I’m ridiculed by the neighbors.
My friends are horrified;
    they cross the street to avoid me.
They want to blot me from memory,
    forget me like a corpse in a grave,
    discard me like a broken dish in the trash.
The street-talk gossip has me
    “criminally insane”!
Behind locked doors they plot
    how to ruin me for good.

14-18 Desperate, I throw myself on you:
    you are my God!
Hour by hour I place my days in your hand,
    safe from the hands out to get me.
Warm me, your servant, with a smile;
    save me because you love me.
Don’t embarrass me by not showing up;
    I’ve given you plenty of notice.
Embarrass the wicked, stand them up,
    leave them stupidly shaking their heads
    as they drift down to hell.
Gag those loudmouthed liars
    who heckle me, your follower,
    with jeers and catcalls.

19-22 What a stack of blessing you have piled up
    for those who worship you,
Ready and waiting for all who run to you
    to escape an unkind world.
You hide them safely away
    from the opposition.
As you slam the door on those oily, mocking faces,
    you silence the poisonous gossip.
Blessed God!
    His love is the wonder of the world.
Trapped by a siege, I panicked.
    “Out of sight, out of mind,” I said.
But you heard me say it,
    you heard and listened.

23 Love God, all you saints;
    God takes care of all who stay close to him,
But he pays back in full
    those arrogant enough to go it alone.

24 Be brave. Be strong. Don’t give up.
    Expect God to get here soon.


PGF September 3, 2014 at 9:46 am

Thank you so much for writing all this. I almost broke into tears out of recognition of some of the things you have written.

In my case I ended the relationship with my exwife almost two years ago, and Hell had just broken out ever since. We’ve got two children on common, and they are suffering. Serious things are happening, some of them I have no proof, I can sense them, and I keep trying to tell my self, that it is just my fantasy. No one can be that abnormal. No one can be that cruel. But they can.

Sometimes I feel so alone, fighting for the survival of my kids. My fiancee is só suportive, it is just só unfair, that she slap has to pay a price for my relationship past, Other people don’t see it. People don’t understand. They simply don’t have a clew. And if I tell, I can’t prove it all. Anyway, it doesn’t matter, people have a hard time believing it is really true.

Thank you so much, for making us feel we are not alone.


Susan Schiller September 3, 2014 at 10:04 am

There are so many of us who do understand, but you are right, the deception can be so well disguised that you feel alone in the battle. That's the intended effect, in fact.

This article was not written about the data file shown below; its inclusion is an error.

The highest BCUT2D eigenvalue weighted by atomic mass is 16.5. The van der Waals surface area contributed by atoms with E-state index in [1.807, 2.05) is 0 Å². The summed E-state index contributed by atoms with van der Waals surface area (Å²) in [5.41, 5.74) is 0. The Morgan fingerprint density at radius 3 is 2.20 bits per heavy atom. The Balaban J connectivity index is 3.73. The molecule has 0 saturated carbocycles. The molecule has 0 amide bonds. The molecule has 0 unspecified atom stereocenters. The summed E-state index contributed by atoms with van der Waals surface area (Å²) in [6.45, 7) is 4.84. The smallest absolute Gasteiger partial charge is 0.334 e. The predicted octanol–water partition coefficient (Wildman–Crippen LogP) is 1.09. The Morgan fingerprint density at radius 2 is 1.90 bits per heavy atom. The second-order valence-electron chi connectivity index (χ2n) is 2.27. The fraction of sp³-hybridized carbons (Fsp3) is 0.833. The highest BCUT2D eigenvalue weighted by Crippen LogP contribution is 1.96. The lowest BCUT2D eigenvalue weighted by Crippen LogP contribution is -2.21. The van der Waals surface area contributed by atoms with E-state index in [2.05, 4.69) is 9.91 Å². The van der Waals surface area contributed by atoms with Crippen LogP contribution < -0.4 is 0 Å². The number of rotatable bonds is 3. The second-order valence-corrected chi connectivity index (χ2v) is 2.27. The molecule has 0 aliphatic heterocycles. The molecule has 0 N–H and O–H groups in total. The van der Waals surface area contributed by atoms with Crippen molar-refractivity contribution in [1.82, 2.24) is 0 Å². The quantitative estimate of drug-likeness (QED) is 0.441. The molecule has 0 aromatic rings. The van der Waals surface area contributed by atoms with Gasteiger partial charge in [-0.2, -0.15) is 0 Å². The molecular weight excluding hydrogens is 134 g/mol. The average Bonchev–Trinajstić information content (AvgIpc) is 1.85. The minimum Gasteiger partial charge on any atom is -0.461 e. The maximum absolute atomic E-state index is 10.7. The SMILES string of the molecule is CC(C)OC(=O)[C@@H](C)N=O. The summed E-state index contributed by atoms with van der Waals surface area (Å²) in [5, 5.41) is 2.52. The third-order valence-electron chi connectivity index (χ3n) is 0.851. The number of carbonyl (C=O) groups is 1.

But TRUE LOVE PREVAILS are three words I have held onto all these years, and it's a truth that has proved true every single time.

The truth always comes out, and love wins. Co-parenting with a sociopath is hell on earth. I am currently co-grandparenting with my ex- …. and what I see happening, despite the mixed signals and messages, is that children recognize true love.

You're not alone. Thank you for sharing your story. It's going to be all right, even if you can't see through the fog at this moment!


B.A.D August 16, 2014 at 10:25 am

I have been in a realtionship friendly one that is with one for many years.. I met this person in high school at first they seemed kind and caring … always talking good about me talking me up like hey nice vest i want that i want this of yours.. even that set me off it wasn't normal.. he was odd to begin with and I knew better.. he'd tell me of how he stole things from here and there our high schools town. It really is making me sick just thinking of all this why I kept going.. no being pulled back in. It's like a black hole impossible to escape.. even now he wants to come hang out.. it's so screwy he'll texted out of the blue.. during work even like when he is at work … and say things talk all nice and then later he is just different wants to call me right then and there… It's so bizzare. In high school he'd say things like he'd want my gf and she kissed him and all this other garble it was so discusting. I have come to hate this person and I can't be like that. Even the guy he hangs out with another high school friend of his (funny story I met this "friend" of his back in public school and there was something wrong with him. Not his fualt and I really wish he'd stay away from this other friend of ours that we had the great plesure of meeting. To beging with I'll say J had troubles meeting and making friends. He was well different he never really could express himself at all. always the same 😐 experssion. I know now why this was. Oh that reminds me I'd be happy or smile while hanging out with these two and yeah the other one P I'll call him would say things like DON'T smile too much or it makes you look stupid or you look stupid doing it.. I can't do this anymore i've gf's over this it's effected my entire life now.. I can't get jobs I stay at home.. I'm starting to become just like him.. Help. What do I do. 🙁